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Status of the Nation's Highways, Bridges, and Transit:
2004 Conditions and Performance
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Chapter 9 Executive Summary

Impacts of Investment: Highway and Bridge

Linkage Between Recent Condition and Performance Trends and Recent Spending Trends

Spending by all levels of government on system preservation increased by 56 percent between 1997 and 2002, from $23.0 to $35.8 billion. This increased investment in roadway and bridge rehabilitation and resurfacing is reflected in the improvements in pavement ride quality and reductions in bridge deficiencies that are described elsewhere in this report.

Investment in system expansion has also increased, but at a much lower rate relative to outlays for system preservation. While the rate of deterioration in various measures of operational performance has decreased, the level of investment has not stopped the overall growth in congestion levels.

Impact of Future Investment on Highway Conditions and Performance

If average annual highway capital investment from 2003 to 2022 reaches the projected $118.9 billion Maximum Economic Investment level and is applied in the manner suggested by the analysis, shifting more investment toward system expansion to address increasing congestion problems, average pavement quality is projected to improve by 16.7 percent relative to year 2002 levels. Improvements in highway operational performance would cause average delay to decrease by 1.0 percent, while average highway user costs would decline by 2.1 percent. [Note these delay figures reflect average delay per vehicle miles traveled (VMT); total delay would be expected to increase as total VMT rises over time.]

If all levels of government combined invested at the Cost To Maintain projected level of $73.8 billion, and slightly increased the share of investment devoted to system preservation as suggested by the analysis, average pavement roughness would improve by 6.8 percent, while average delay would worsen by 6.6 percent. By definition, average highway user costs would remain at year 2002 levels.

Projected Changes in 2022 Highway Condition and Performance Measures Compared to 2002 Levels, at Different Possible Funding Levels. Line chart showing percent change for three categories over average annual investment ranging from 68.2 to 118.9 billion dollars. The plot for average delay begins just below 10%, drops to 5% at $80 billion, and ends below 0% at $120 billion. The plot for average total user costs begins just above 0%, drops to 0% at $80 billion, and ends below 0% at $120 billion. The plot for average pavement  roughness begins just  below -2.5%, drops to nearly -10% at $80 billion, and ends below -16% at $120 billion. Average Annual Investment in Billions of 2002 Dollars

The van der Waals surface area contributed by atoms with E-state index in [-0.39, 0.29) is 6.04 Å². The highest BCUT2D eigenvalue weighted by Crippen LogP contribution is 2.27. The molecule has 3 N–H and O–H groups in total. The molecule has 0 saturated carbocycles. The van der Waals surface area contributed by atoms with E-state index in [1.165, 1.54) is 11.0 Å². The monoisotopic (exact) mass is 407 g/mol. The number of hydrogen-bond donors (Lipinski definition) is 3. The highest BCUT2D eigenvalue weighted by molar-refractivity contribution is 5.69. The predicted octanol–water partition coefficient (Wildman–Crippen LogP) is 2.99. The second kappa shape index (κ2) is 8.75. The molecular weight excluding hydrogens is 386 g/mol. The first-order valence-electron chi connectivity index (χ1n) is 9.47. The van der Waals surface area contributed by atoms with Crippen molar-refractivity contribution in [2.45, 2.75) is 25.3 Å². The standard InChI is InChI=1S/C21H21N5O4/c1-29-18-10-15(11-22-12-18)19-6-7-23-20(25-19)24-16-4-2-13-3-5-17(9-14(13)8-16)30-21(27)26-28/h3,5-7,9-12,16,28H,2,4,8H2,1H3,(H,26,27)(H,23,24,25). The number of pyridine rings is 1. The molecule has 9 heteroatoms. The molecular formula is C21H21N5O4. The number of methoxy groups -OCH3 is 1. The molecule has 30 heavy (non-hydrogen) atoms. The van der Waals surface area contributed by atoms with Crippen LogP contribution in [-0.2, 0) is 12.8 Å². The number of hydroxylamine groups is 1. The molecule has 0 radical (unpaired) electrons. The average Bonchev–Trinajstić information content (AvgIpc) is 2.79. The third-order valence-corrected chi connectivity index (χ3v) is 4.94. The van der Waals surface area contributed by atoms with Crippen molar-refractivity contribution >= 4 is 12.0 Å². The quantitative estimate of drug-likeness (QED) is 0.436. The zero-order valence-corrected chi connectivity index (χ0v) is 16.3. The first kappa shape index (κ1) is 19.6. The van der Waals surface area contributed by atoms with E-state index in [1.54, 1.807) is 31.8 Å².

Impact of Investment on Travel Growth

The amount of travel growth on a highway segment may be affected by the level of investment on that segment. Investments that reduce the economic cost of using the facility will tend to encourage additional use, while increasing congestion on an unimproved roadway can cause travel growth to be lower than it otherwise would be. The travel growth forecasts used in the analysis of highway investment requirements in this report are dynamic, in the sense that they allow feedback between the level of future investment and future VMT growth.

If highway-user costs are maintained at current levels as they would be under the Cost to Maintain scenario, the analysis projects that urban VMT would grow by an average annual rate of 1.97 percent. If highway-user costs decline, as they would under the Maximum Economic Investment scenario, this rate would increase to 2.12 percent per year.

Impact of Investment on Travel Growth

The amount of travel growth on a highway segment may be affected by the level of investment on that segment. Investments that reduce the economic cost of using the facility will tend to encourage additional use, while increasing congestion on an unimproved roadway can cause travel growth to be lower than it otherwise would be. The travel growth forecasts used in the analysis of highway investment requirements in this report are dynamic, in the sense that they allow feedback between the level of future investment and future VMT growth.

If highway-user costs are maintained at current levels as they would be under the Cost to Maintain scenario, the analysis projects that urban VMT would grow by an average annual rate of 1.97 percent. If highway-user costs decline, as they would under the Maximum Economic Investment scenario, this rate would increase to 2.12 percent per year.

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